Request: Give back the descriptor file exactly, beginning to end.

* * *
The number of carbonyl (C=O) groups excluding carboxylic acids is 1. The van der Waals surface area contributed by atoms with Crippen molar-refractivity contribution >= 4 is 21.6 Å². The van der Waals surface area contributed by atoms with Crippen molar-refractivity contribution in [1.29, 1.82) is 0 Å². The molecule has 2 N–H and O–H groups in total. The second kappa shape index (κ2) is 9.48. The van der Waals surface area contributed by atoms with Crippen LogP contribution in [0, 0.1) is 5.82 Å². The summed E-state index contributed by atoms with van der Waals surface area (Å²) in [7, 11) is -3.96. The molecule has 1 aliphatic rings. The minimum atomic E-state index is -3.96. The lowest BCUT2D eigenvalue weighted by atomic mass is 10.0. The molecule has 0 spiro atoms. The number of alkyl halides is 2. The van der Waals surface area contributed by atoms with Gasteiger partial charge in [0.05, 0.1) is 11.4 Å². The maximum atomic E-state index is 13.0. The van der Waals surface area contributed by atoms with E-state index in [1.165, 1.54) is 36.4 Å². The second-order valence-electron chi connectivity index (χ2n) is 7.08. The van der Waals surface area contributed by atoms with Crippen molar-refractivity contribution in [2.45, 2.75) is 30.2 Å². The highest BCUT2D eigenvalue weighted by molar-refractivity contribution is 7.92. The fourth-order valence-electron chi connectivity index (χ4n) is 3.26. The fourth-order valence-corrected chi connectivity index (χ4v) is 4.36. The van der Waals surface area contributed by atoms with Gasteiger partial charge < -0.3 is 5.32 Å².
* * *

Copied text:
The number of carbonyl (C=O) groups excluding carboxylic acids is 1. The van der Waals surface area contributed by atoms with Crippen molar-refractivity contribution >= 4 is 21.6 Å². The van der Waals surface area contributed by atoms with Crippen molar-refractivity contribution in [1.29, 1.82) is 0 Å². The molecule has 2 N–H and O–H groups in total. The second kappa shape index (κ2) is 9.48. The van der Waals surface area contributed by atoms with Crippen LogP contribution in [0, 0.1) is 5.82 Å². The summed E-state index contributed by atoms with van der Waals surface area (Å²) in [7, 11) is -3.96. The molecule has 1 aliphatic rings. The minimum atomic E-state index is -3.96. The lowest BCUT2D eigenvalue weighted by atomic mass is 10.0. The molecule has 0 spiro atoms. The number of alkyl halides is 2. The van der Waals surface area contributed by atoms with Gasteiger partial charge in [0.05, 0.1) is 11.4 Å². The maximum atomic E-state index is 13.0. The van der Waals surface area contributed by atoms with E-state index in [1.165, 1.54) is 36.4 Å². The second-order valence-electron chi connectivity index (χ2n) is 7.08. The van der Waals surface area contributed by atoms with Crippen molar-refractivity contribution in [2.45, 2.75) is 30.2 Å². The highest BCUT2D eigenvalue weighted by molar-refractivity contribution is 7.92. The fourth-order valence-electron chi connectivity index (χ4n) is 3.26. The fourth-order valence-corrected chi connectivity index (χ4v) is 4.36. The van der Waals surface area contributed by atoms with Gasteiger partial charge < -0.3 is 5.32 Å².